Serving Bias

Some articles on serving bias, serving, bias:

Self-serving Bias
... A self-serving bias, sometimes called a self-serving attributional bias, refers to individuals attributing their successes to internal or personal factors but attributing their failures to ... This bias is a mechanism for individuals to protect or enhance their own self-esteem ... ability and unfair test questions is exhibiting the self-serving bias ...
Attribution (psychology) - Bias and Errors in Attributions - Self-serving Bias
... Self serving bias is attributing dispositional and internal factors for success and external, uncontrollable factors for failure ... Originally, researchers assumed that self-serving bias is strongly related to the fact that people want to protect their self-esteem ... An alternative version of the theory of the self-serving bias states that the bias does not arise because people wish to protect their private self-esteem, but to protect their self-image (a self-presentational bias) ...
The Myth Of The Rational Voter - Survey of Americans and Economists On The Economy
... that the chasm between economists and the general public might arguably be due to bias on the expert’s part ... Self-serving bias (economists are rich and so they believe whatever benefits them) and ideological bias (economists are a bunch of right-wing ideologues) are two challenges the author ... Caplan writes "Both the self-serving bias and the ideological bias are, in principle, empirically testable ...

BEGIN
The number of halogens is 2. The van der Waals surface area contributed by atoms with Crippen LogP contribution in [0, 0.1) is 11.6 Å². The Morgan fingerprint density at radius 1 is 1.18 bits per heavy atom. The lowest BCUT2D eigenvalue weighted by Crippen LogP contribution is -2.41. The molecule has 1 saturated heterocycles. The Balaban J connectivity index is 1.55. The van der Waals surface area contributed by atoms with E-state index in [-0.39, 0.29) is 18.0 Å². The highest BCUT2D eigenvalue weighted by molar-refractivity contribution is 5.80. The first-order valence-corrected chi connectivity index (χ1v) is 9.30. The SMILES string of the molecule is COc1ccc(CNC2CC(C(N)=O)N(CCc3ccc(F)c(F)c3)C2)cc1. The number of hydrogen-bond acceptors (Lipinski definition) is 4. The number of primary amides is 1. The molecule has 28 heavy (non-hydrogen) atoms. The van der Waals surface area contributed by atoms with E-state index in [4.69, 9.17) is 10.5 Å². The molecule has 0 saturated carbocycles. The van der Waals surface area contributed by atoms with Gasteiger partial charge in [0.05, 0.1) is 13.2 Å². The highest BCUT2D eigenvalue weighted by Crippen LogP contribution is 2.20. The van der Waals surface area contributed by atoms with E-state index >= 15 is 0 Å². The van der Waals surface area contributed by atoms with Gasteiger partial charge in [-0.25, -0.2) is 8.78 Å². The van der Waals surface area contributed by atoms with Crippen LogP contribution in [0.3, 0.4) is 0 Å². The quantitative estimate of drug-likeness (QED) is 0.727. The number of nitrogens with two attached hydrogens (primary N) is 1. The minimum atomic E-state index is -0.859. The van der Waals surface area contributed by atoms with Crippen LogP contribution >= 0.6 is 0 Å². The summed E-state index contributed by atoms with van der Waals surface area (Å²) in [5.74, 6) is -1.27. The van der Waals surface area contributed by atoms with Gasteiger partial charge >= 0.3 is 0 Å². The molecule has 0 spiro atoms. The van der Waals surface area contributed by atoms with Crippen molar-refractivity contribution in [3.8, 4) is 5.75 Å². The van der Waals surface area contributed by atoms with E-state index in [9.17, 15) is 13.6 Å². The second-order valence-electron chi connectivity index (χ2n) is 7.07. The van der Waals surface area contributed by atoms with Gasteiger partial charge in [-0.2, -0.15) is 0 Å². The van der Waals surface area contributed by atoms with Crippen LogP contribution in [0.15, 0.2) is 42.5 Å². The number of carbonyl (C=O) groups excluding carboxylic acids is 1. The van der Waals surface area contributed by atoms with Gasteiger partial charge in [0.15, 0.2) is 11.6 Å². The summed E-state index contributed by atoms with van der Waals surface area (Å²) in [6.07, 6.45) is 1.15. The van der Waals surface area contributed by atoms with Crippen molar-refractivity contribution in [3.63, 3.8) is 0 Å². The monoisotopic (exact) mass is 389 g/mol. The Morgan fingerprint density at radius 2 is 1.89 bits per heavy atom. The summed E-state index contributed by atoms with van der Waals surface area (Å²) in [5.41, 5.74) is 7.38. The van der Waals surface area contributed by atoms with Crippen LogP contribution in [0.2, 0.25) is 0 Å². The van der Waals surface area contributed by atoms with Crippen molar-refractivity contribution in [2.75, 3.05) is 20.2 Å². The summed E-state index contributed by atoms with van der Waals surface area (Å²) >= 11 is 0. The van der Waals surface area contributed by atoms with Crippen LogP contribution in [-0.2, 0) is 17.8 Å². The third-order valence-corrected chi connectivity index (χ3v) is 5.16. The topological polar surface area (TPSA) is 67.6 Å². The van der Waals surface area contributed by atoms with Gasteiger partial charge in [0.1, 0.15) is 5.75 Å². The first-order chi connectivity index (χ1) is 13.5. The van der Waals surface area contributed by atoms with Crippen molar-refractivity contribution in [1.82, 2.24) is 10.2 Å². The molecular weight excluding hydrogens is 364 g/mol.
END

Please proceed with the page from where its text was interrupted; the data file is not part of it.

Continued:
Famous quotes containing the words bias and/or serving:

    The solar system has no anxiety about its reputation, and the credit of truth and honesty is as safe; nor have I any fear that a skeptical bias can be given by leaning hard on the sides of fate, of practical power, or of trade, which the doctrine of Faith cannot down-weigh.
    Ralph Waldo Emerson (1803–1882)

    A chaplain is the minister of the Prince of Peace serving the host of the God of War—Mars. As such, he is as incongruous as a musket would be on the altar at Christmas. Why, then, is he there? Because he indirectly subserves the purpose attested by the cannon; because too he lends the sanction of the religion of the meek to that which practically is the abrogation of everything but brute Force.
    Herman Melville (1819–1891)